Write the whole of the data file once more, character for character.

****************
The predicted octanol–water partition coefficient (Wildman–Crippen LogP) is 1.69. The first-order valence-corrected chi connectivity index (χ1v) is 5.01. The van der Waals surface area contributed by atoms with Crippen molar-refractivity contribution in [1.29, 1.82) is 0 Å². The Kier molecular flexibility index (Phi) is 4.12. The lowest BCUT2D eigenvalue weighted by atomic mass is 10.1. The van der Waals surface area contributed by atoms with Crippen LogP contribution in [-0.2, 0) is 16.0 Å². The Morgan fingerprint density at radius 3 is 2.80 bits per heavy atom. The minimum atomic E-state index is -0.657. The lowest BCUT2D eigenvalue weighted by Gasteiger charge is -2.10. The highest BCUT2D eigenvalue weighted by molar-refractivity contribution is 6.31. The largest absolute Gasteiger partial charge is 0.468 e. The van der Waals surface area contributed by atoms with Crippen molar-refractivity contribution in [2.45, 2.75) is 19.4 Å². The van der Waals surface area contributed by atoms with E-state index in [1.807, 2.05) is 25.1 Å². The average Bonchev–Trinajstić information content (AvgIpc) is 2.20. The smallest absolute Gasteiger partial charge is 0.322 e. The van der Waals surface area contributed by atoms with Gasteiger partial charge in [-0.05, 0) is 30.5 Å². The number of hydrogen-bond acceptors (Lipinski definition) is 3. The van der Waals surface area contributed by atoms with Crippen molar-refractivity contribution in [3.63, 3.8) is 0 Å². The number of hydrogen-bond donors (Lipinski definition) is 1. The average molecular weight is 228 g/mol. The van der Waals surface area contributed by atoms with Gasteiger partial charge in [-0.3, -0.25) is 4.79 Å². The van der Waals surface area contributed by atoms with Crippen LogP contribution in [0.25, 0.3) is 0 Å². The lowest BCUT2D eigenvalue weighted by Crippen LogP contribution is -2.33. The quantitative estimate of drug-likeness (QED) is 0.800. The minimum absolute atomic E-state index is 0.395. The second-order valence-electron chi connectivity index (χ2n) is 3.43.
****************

The predicted octanol–water partition coefficient (Wildman–Crippen LogP) is 1.69. The first-order valence-corrected chi connectivity index (χ1v) is 5.01. The van der Waals surface area contributed by atoms with Crippen molar-refractivity contribution in [1.29, 1.82) is 0 Å². The Kier molecular flexibility index (Phi) is 4.12. The lowest BCUT2D eigenvalue weighted by atomic mass is 10.1. The van der Waals surface area contributed by atoms with Crippen LogP contribution in [-0.2, 0) is 16.0 Å². The Morgan fingerprint density at radius 3 is 2.80 bits per heavy atom. The minimum atomic E-state index is -0.657. The lowest BCUT2D eigenvalue weighted by Gasteiger charge is -2.10. The highest BCUT2D eigenvalue weighted by molar-refractivity contribution is 6.31. The largest absolute Gasteiger partial charge is 0.468 e. The van der Waals surface area contributed by atoms with Crippen molar-refractivity contribution in [2.45, 2.75) is 19.4 Å². The van der Waals surface area contributed by atoms with E-state index in [1.807, 2.05) is 25.1 Å². The average Bonchev–Trinajstić information content (AvgIpc) is 2.20. The smallest absolute Gasteiger partial charge is 0.322 e. The van der Waals surface area contributed by atoms with Gasteiger partial charge in [-0.05, 0) is 30.5 Å². The number of hydrogen-bond acceptors (Lipinski definition) is 3. The van der Waals surface area contributed by atoms with Crippen molar-refractivity contribution in [3.63, 3.8) is 0 Å². The number of hydrogen-bond donors (Lipinski definition) is 1. The average molecular weight is 228 g/mol. The van der Waals surface area contributed by atoms with Gasteiger partial charge in [-0.3, -0.25) is 4.79 Å². The van der Waals surface area contributed by atoms with Crippen LogP contribution in [0.25, 0.3) is 0 Å². The lowest BCUT2D eigenvalue weighted by Crippen LogP contribution is -2.33. The quantitative estimate of drug-likeness (QED) is 0.800. The minimum absolute atomic E-state index is 0.395. The second-order valence-electron chi connectivity index (χ2n) is 3.43.